At each habitat type we recorded the number of individuals captured, species richness (S), and the Shannon diversity index (H; Krebs, 1989). We performed the serological tests at the Department of Pathology, University of Texas Medical Branch at Galveston. Serum samples were tested for immunoglobulin G reactive against Cabo Delgadito virus strain VHV-574, using an enzyme-linked immunosorbent assay described previously (Fulhorst et al., 1997). Caho Delgadito virus is highly cross-reactive with North American hantaviruses such as Sin Nombre virus and Black Creek Canal virus (Fulhorst et al., 1997). This strain has been used in other serological surveys of hantavirus in North America (e.g., Mantooth et al., 2001; Milazzo et al., 2012). Moreover, Caflo Delgadito antibody-positive rodents have reported El Moro Canyon virus, Limestone Canyon virus, or Sin Nombre virus infections (by deoxyribonucleic acid sequencing, not virus isolation; Milazzo et al., 2012). We used a lysate of Vero E6 cells infected with strain VHV-574 as test antigen. The control antigen was a lysate of uninfected Vero E6 cells. Serial fourfold dilutions (from 1:80 through 1:5,120) of each blood sample were tested against the test antigen and the control antigen. We used a mixture of immunoglobulin G anti-Rattus norvegicus peroxidase conjugate and anti-Peromyscus leucopus peroxidase conjugate in conjunction with the 2,2-Azino-di-(3-ethylbenzthiazoline-6-sulfonate (ABTS) microwell peroxidase substrate system (Kirkegaard and Perry Laboratories, Gaithersburg, MD) to detect linked immunoglobulins. Optical densities (OD) at 405 nm (reference = 490 nm) were measured with a Dynex MRX II microplate reader (Dynatech Industries, Inc., McLean, VA). The adjusted OD (AOD) of a blood-antigen reaction was the OD of the well coated with the test antigen minus the OD of the well coated with the control antigen. We considered a serum sample as positive if the AOD at 1:80 was [greater than or equal to]0.200, the AOD at 1:320 was [greater than or equal to]0.200, and the sum of the AODs for the series of fourfold dilutions (from 1:80 through 1:5,120) was [greater than or equal to]0.750. The titer of a positive sample was the reciprocal of the highest dilution for which the AOD was [greater than or equal to]0.200.

We captured a total of 149 rodents during 1,764 trap-nights, representing 11 species, eight genera, and two families (Heteromyidae and Cricetidae; Table 1). There was a marked difference in trapping success (number of individuals captured/trapping effort) between sampling periods (0.14 individuals/trap-night in December 2007 and 0.03 individuals/trap-night in April 2008; Table 1). Four rodent species captured in the study area have been previously identified as potential hantavirus reservoir species: Peromyscus maniculatus, P. leucopus, Reithrodontomys megalotis, and Sigmodon hispidus (Hjelle and Torres-Perez, 2010). Of these, P. maniculatus was the most abundant species, with 26 individuals captured (17.45%; Table 1). Rodents were mainly captured in the mesquite scrublands (53%, S = 10, H = 1.9), followed by grasslands (37%, S = 7; H = 1.57) and prairie dog grasslands (10%, S = 3; H = 0.85). None of the potential hantavirus-reservoir hosts was captured in prairie dog grasslands (Table 1). Three P. maniculatus (~11%), all captured in grasslands and in the first sampling period, were antibody positive (Table 1). No other species tested positive. This is the first documented occurrence of hantavirus antibodies in rodents from JCGC, as well as from the state of Chihuahua.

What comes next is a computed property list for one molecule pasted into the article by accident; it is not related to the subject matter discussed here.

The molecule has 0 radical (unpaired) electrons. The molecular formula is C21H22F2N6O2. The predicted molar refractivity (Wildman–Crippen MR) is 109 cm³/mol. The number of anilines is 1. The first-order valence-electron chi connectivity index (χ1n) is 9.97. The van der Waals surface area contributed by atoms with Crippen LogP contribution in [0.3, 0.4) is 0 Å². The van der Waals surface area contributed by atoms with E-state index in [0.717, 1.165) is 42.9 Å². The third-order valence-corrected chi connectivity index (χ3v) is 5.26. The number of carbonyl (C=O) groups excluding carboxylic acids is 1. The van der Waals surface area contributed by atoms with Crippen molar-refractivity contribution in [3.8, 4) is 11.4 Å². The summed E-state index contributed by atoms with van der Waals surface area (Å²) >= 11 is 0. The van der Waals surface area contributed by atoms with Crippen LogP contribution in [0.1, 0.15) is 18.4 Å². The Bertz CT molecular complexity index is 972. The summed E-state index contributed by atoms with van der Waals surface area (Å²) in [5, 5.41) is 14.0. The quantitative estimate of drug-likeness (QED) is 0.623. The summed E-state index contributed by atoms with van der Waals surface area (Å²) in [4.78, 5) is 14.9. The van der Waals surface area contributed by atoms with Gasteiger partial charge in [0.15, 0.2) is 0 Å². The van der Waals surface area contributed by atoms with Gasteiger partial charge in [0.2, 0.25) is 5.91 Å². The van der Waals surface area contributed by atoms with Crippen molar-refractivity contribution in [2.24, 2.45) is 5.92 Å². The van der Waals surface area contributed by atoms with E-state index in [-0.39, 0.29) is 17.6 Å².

Peromyscus maniculatus is the main reservoir of Sin Nombre virus, which is the leading cause of HPS in the United States (Monroe et al., 1999). Sin Nombre virus has been reported in Mexico, specifically in P. maniculatus (in the states of Nuevo Leon, San Luis Potosi, and Veracruz), Peromyscus eremicus (in Nuevo Leon state), P. leucopus (in Tamaulipas state), and R. megalotis (in Zacatecas state; Hjelle et al., 1995; Milazzo et al., 2012). Because of high cross-reactivity of the serological analyses conducted in this study, it is not possible to determine which hantavirus is circulating in the study area. To address this, further molecular analyses are needed.

The black-tailed prairie dog is a keystone species from the grasslands of North America that can modulate the assemblages of small mammals within their colonies (Ceballos et al., 1999; Cully et al., 2010). Additionally, hantavirus dynamics in rodent hosts may be influenced by abundance, diversity, and composition structure of small mammal assemblages (Clay et al., 2009; Suzan et al, 2009; Carver et al., 2011). Our findings showed that only P. maniculatus inhabiting grasslands without prairie dogs were antibody positive. Although our sample size is too small to claim that habitat type influences hantavirus prevalence, the fact that P. maniculatus and other potential hantavirus reservoir hosts are absent or rare in grasslands with prairie dog colonies in the JCGC (Cruzado, 2008; Rubio, unpub. data) suggests that prairie dog colonies may buffer hantavirus transmission. However, to address this topic, as well as temporal dynamics of hantavirus and rodent populations and communities, a more extensive study should be conducted. Recognition of hantavirus distribution and reservoir host ecology in Mexico will enhance prevention and control of emerging hantavirus diseases.